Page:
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Liquid Attention Markets

What happens when consumer can take control of their attention as an asset?


  1. Attention drives consumer business revenue.

  2. Onchain economy enables attention tokenization.

  3. Attention divides into active focus and passive mindshare.

  4. Token ownership might change traditional valuation models.

  5. Future models could embed tokenized attention in everyday products.

Attention is the scarcest asset because the raw material of attention is time. While it would be wonderful to create time, it's (currently) not possible. Time is a constrained resource.

All consumer businesses are built on attention as a core resource. Attracting and retaining attention and funneling it into consumer spending is the core business of every consumer brand and entertainment franchise, for instance.

Traditional businesses and models leverage attention as input to generate cash as output. Cashflow is the second-order effect of attention.

The onchain economy introduces new capabilities. One such capability is tokenizing intangible assets, such as attention.

A lot has been written about the latest memecoin frenzy as a proxy for tokenized attention. I even wrote some about it myself back in February [link].

Still, it's early days. The dynamics of tokenized attention are underexplored and not yet well understood, as are its possible effects on business models, valuation models, etc.

What follows are some musings around attention, tokenizing it, and the dynamics that follow.

Attention in the Context of Tokens

Attention flows can be likened to cash flows in a business, but there is one vital difference. Cash is a tangible asset that can be compounded over time. If a business operates with a 15% annual yield on invested capital and starts with $1000, it will have $1150 after one year and ≈$1520 after the third. Basic math.

This doesn't work for attention. Attention is an intangible asset and a continuous stream of engagement/focus. You either have someone's attention or you don't.

But, let's separate attention into two sub-categories:

  • Active attention (where my focus is right now, real-time)

  • Passive attention (retained mindshare)

Through this lens, acquiring a token where the primary value-driver is attention, we could say that

  • buying a token is proof of (previous) active attention

  • holding the token signals retained mindshare (I still care about it)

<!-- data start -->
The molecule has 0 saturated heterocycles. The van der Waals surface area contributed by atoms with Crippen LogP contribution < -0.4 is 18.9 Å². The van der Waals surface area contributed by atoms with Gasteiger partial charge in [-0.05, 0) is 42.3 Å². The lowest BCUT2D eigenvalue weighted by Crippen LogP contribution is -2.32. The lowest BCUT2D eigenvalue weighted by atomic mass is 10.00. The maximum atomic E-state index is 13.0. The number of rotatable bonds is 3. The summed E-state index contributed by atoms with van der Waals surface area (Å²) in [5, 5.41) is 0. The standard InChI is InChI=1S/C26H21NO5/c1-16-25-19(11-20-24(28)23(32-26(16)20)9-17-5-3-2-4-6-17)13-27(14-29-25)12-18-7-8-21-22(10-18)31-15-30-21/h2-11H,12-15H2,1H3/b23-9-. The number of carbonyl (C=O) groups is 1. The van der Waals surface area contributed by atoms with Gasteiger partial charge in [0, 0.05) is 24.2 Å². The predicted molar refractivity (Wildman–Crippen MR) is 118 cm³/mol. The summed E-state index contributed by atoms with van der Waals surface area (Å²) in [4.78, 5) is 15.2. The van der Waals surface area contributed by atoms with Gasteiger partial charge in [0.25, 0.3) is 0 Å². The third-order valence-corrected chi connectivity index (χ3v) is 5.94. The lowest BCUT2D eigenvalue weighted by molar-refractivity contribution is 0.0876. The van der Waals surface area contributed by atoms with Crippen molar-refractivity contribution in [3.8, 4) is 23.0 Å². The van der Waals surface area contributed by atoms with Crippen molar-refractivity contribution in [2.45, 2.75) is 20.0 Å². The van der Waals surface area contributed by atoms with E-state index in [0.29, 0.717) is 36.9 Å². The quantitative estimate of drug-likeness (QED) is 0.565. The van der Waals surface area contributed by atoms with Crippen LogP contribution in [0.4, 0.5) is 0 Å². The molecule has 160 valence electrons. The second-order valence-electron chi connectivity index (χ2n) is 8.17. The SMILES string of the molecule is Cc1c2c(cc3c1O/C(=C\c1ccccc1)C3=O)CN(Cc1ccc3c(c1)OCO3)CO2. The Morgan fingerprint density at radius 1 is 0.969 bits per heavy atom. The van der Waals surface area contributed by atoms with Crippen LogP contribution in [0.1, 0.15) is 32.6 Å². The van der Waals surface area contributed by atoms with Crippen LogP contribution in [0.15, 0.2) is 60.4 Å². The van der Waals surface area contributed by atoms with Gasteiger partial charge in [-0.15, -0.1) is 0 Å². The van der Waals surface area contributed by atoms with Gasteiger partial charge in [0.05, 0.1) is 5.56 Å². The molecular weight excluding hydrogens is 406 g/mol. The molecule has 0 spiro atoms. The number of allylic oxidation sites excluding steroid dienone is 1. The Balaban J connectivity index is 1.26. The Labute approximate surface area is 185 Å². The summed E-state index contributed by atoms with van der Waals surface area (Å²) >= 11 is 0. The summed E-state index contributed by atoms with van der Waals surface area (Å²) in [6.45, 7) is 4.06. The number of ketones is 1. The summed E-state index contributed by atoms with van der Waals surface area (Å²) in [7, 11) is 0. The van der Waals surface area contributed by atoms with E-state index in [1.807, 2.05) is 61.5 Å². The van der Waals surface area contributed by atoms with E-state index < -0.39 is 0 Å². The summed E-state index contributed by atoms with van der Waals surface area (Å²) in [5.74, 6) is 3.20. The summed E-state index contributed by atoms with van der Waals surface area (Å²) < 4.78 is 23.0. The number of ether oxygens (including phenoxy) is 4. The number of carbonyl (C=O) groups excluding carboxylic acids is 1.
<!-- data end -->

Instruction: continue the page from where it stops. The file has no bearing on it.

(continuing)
Compounding Attention

If we follow this arc, we will end up in an interesting place; passive attention, represented as token ownership, is a tangible asset, and tangible assets can be compounded over time.

In traditional business, it's commonplace to value businesses based on their cash flows and potential to compound over time.

It's interesting to consider what new valuation models may become relevant (and old ones that need to be rethought) in a context where businesses can compound attention as a first-order mechanism rather than compounding cash (second-order).

Attention flows may be relevant, like cash flows for traditional businesses in this context.

We can make it even more interesting by considering how value-streaming technologies like Superfluid can be incorporated into business models to directly connect active attention and tokens, too.

Imagine an onchain music streaming service where artist tokens are streamed in real-time to the user as she plays music from the artist.

New Products, Shifting Consumer Behaviour

Let's return to memecoins. Tokenized attention in this form is currently tightly coupled with financial speculation. But in the future, these tokens could be distributed and rewarded through other mechanisms, dampening the (overly) financial aspect. The streaming example I mentioned above is one example.

If all of the above can be true and come to fruition, it opens up space for novel products and business models that will also shape new consumer behaviors:

Attention as scarce, but tangible and user-owned assets. Being onchain means users can access liquid markets where this attention can be traded.

I don't think the end-state is the current over-financialized, exchange-driven way to trade attention. Rather, it will be embedded into the core of product experiences as a new primitive. One example that comes to mind (that's been around since way before this latest memecoin cycle) is the Basic Attention Token (BAT) from the Brave browser: It's a web browser with an embedded crypto wallet. When browsing, users can opt into ads. These ads run on a Brave-controlled ad network, and revenue from ads is split between Brave and users. Users receive these rewards as BAT tokens into their wallets and swap those tokens for fiat money or use the tokens to pay for content and services in the browser.

I'm not sure where this train of thought ends, so bear with me and consider this a work in progress. If you have any suggestions or feedback I would love to hear it.

Please reach out on Farcaster (@brg) if you have any thoughts, ideas, feedback etc.

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